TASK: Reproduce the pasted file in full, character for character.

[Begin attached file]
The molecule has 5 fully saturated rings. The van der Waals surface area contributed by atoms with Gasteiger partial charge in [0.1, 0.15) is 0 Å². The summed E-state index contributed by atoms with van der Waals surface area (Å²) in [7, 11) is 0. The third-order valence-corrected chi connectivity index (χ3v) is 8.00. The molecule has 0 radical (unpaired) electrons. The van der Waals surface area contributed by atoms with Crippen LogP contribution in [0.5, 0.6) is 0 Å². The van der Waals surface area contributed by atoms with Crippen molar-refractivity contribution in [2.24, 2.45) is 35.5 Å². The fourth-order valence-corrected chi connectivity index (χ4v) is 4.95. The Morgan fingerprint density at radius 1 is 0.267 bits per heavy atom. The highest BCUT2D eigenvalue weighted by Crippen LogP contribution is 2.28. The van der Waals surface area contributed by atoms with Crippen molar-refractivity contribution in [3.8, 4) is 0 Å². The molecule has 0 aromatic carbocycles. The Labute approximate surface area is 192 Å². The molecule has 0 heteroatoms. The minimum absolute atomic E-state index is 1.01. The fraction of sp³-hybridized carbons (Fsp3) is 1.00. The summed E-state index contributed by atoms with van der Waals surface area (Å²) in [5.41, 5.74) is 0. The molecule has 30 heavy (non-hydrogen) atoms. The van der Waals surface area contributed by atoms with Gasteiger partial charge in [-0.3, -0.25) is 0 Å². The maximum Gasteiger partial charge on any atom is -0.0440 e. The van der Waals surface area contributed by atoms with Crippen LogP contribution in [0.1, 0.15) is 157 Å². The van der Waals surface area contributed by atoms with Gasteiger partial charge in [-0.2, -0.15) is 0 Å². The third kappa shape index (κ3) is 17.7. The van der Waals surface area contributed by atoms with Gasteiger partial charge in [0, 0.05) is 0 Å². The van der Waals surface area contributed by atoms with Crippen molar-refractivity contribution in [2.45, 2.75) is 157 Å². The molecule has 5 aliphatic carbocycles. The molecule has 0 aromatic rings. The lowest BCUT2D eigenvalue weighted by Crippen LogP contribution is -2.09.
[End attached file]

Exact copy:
The molecule has 5 fully saturated rings. The van der Waals surface area contributed by atoms with Gasteiger partial charge in [0.1, 0.15) is 0 Å². The summed E-state index contributed by atoms with van der Waals surface area (Å²) in [7, 11) is 0. The third-order valence-corrected chi connectivity index (χ3v) is 8.00. The molecule has 0 radical (unpaired) electrons. The van der Waals surface area contributed by atoms with Crippen LogP contribution in [0.5, 0.6) is 0 Å². The van der Waals surface area contributed by atoms with Crippen molar-refractivity contribution in [2.24, 2.45) is 35.5 Å². The fourth-order valence-corrected chi connectivity index (χ4v) is 4.95. The Morgan fingerprint density at radius 1 is 0.267 bits per heavy atom. The highest BCUT2D eigenvalue weighted by Crippen LogP contribution is 2.28. The van der Waals surface area contributed by atoms with Crippen molar-refractivity contribution in [3.8, 4) is 0 Å². The molecule has 0 aromatic carbocycles. The Labute approximate surface area is 192 Å². The molecule has 0 heteroatoms. The minimum absolute atomic E-state index is 1.01. The fraction of sp³-hybridized carbons (Fsp3) is 1.00. The summed E-state index contributed by atoms with van der Waals surface area (Å²) in [5.41, 5.74) is 0. The molecule has 30 heavy (non-hydrogen) atoms. The van der Waals surface area contributed by atoms with Gasteiger partial charge in [-0.3, -0.25) is 0 Å². The maximum Gasteiger partial charge on any atom is -0.0440 e. The van der Waals surface area contributed by atoms with Crippen LogP contribution in [0.1, 0.15) is 157 Å². The van der Waals surface area contributed by atoms with Gasteiger partial charge in [-0.2, -0.15) is 0 Å². The third kappa shape index (κ3) is 17.7. The van der Waals surface area contributed by atoms with Gasteiger partial charge in [0, 0.05) is 0 Å². The van der Waals surface area contributed by atoms with Crippen molar-refractivity contribution in [2.45, 2.75) is 157 Å². The molecule has 5 aliphatic carbocycles. The molecule has 0 aromatic rings. The lowest BCUT2D eigenvalue weighted by Crippen LogP contribution is -2.09.